Joseph Volfovich Trumpeldor (1880-1920) was born in Russia, the son of a cantonist (young Jews forcefully conscripted into the Russian army). He became a dentist, but in 1902 enlisted in the Russian army. Trumpeldor lost his left arm in one battle of the Russo-Japanese War, yet wanted to continue serving, reportedly saying “I still have another arm to give to the motherland.” He returned to the battlefield and was captured by the Japanese. Trumpeldor spent most of his captivity studying, learning more about Judaism, Jewish history, and the Zionist cause. He even started writing on Jewish topics and found fellow Jewish prisoners who dreamed of settling in the Promised Land. Upon his release, he received four medals, and was later made an officer, making him the most decorated Jew in the Russian army, and its first Jewish officer. Unable to return to the military, he became a lawyer. In 1911, Trumpeldor made aliyah and settled in Kibbutz Degania. With the outbreak of World War I, he went to Egypt to establish the Jewish Legion (which fought for Britain) alongside Ze’ev Jabotinsky. The legion, also known as the Zion Mule Corps, is considered the first entirely Jewish military unit in two thousand years, and a precursor to the IDF. It helped the British conquer the land of Israel from the Ottoman Turks. Trumpeldor was a key soldier in that effort, and was wounded in the Battle of Gallipoli. After the war, he returned to Russia to gather more young Jews to settle in Israel. In 1920, while working to build the new town of Tel Hai, a band of Arabs attacked the Jewish community. Trumpeldor was shot twice, and succumbed to his injuries. According to legend, his last words were “Never mind, it is good to die for our country.” Trumpeldor immediately became a symbol of Jewish strength, self-defense, and resilience, and an inspiration for a new generation of Zionists. The day of his death, the 11th of Adar (this coming Monday), is a minor holiday in Israel.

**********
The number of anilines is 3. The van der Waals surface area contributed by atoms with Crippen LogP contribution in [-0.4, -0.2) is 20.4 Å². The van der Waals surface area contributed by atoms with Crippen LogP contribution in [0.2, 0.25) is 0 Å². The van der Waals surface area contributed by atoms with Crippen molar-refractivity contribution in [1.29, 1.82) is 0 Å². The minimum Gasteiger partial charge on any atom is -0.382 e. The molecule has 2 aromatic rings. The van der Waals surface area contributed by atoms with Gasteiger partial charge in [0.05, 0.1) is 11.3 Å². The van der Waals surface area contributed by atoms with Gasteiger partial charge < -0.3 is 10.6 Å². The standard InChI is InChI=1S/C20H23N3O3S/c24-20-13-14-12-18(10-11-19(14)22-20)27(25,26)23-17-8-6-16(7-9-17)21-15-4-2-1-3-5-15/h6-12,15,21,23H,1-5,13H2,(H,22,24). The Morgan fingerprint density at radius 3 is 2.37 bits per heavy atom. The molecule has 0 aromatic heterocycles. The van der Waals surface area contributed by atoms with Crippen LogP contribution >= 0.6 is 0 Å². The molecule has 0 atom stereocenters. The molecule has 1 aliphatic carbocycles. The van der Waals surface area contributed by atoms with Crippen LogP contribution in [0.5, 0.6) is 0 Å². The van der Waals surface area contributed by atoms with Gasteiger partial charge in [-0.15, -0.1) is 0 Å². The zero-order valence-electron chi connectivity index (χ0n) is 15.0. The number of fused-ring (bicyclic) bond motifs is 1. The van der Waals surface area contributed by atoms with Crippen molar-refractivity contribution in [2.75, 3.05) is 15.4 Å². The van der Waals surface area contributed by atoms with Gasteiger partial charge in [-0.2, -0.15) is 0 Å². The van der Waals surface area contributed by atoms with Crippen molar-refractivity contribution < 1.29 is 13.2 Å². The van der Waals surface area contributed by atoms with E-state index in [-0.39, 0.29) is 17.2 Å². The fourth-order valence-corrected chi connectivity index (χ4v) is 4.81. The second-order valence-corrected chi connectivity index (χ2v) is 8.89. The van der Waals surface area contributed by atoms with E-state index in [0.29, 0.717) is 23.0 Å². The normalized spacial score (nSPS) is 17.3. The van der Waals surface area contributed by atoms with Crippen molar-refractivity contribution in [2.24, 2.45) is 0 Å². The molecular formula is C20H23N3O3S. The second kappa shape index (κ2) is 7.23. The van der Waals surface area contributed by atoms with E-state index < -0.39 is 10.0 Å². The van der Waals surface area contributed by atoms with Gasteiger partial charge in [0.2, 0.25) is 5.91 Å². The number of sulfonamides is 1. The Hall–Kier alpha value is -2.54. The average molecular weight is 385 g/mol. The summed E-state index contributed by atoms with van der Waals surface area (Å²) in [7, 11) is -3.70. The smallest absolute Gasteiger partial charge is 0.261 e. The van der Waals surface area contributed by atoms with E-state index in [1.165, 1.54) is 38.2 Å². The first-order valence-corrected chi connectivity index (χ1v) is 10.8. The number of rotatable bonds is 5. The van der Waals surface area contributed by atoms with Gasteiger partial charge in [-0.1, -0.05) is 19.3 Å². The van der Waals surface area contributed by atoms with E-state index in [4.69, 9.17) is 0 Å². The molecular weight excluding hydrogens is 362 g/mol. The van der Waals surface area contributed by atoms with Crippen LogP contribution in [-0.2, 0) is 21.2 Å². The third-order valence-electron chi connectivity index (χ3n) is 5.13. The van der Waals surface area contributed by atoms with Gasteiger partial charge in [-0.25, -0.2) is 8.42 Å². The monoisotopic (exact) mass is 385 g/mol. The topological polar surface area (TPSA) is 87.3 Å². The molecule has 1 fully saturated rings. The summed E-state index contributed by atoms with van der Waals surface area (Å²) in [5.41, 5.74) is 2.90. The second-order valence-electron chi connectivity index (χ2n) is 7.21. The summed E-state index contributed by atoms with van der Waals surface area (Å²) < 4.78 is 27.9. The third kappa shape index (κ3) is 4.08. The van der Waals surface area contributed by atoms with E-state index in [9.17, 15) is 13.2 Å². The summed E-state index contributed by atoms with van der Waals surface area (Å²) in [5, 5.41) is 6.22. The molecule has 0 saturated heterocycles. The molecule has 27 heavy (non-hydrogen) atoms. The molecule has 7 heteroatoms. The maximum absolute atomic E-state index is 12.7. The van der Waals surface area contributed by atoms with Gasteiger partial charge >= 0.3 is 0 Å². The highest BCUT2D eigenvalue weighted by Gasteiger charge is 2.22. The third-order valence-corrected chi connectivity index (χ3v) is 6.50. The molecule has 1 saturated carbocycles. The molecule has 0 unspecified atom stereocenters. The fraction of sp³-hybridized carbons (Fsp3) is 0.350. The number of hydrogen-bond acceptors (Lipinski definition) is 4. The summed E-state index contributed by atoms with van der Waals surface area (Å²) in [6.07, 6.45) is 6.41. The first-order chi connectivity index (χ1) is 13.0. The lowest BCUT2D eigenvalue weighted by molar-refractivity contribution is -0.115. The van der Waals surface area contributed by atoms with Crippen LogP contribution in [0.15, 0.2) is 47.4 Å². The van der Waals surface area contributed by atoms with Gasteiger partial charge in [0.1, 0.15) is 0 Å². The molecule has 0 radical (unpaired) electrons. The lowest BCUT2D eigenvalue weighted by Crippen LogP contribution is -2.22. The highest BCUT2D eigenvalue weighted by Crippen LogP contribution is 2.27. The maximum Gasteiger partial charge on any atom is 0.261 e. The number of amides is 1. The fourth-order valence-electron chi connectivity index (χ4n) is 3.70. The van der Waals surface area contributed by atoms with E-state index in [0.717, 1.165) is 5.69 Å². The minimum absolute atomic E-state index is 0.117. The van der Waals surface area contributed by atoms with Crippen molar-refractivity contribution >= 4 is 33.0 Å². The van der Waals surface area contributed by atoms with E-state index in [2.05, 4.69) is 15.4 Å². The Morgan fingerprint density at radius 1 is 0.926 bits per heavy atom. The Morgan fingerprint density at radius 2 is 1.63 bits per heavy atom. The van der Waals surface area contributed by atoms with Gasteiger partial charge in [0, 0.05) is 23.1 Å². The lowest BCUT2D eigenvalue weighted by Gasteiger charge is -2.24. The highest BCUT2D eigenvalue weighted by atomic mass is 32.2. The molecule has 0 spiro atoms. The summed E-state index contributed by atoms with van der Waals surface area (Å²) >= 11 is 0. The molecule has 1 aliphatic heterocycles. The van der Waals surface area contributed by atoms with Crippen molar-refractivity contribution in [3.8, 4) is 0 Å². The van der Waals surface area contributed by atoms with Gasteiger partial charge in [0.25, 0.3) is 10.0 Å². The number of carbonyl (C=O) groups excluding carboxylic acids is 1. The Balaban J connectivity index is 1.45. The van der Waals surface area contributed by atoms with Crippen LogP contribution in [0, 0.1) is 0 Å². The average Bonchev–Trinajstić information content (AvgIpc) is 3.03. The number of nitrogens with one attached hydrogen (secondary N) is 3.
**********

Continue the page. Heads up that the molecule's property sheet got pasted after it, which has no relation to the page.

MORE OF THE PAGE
Rabbi Yosef Rosen, the Rogatchover Gaon

That same date is also the yahrzeit of Rabbi Yosef Rosen (1858-1936). He was born in the town of Rogatchov (in modern Belarus) to a Chabad family. By the age of 13, he was recognized as a genius and was sent to study with some of the great rabbis of the day in the town of Slutzk. At 31, he was appointed one of two chief rabbis of Dvinsk (in modern Latvia), and served in that role for nearly five decades, until his last days. Rabbi Rosen ensured the survival and flourishing of Jewish life under Russian Imperial, and then Communist, rule, often with great sacrifice to himself. Meanwhile, he published several important works of Jewish commentary and Jewish law. Some of his best writings were published only after his death, under the title Tzafnat Paneach, “Decipherer of Secrets”. Rabbi Rosen was known as the Rogatchover Gaon, the “Genius of Rogatchov”, and was famous for his unbelievable breadth of knowledge on just about any subject. After once meeting him for a lengthy discussion, the renowned poet Bialik said that “from the mind of the Rogatchover could be carved out two Einsteins” and that he is “a great spiritual national treasure.” Rabbi Rosen had many students, including Rabbi Menachem Mendel Schneerson, the Lubavitcher Rebbe, who also received his rabbinic ordination from the Gaon. The Rebbe once said that Rabbi Rosen was able to simplify all of Judaism into ten ideas, and quoted him as saying: “Were I a little bit smarter, it would be only one idea!”

Did You Know These Famous People Converted to Judaism?

Words of the Week

Love and work are the two things you have to do in life.
– Sigmund Freud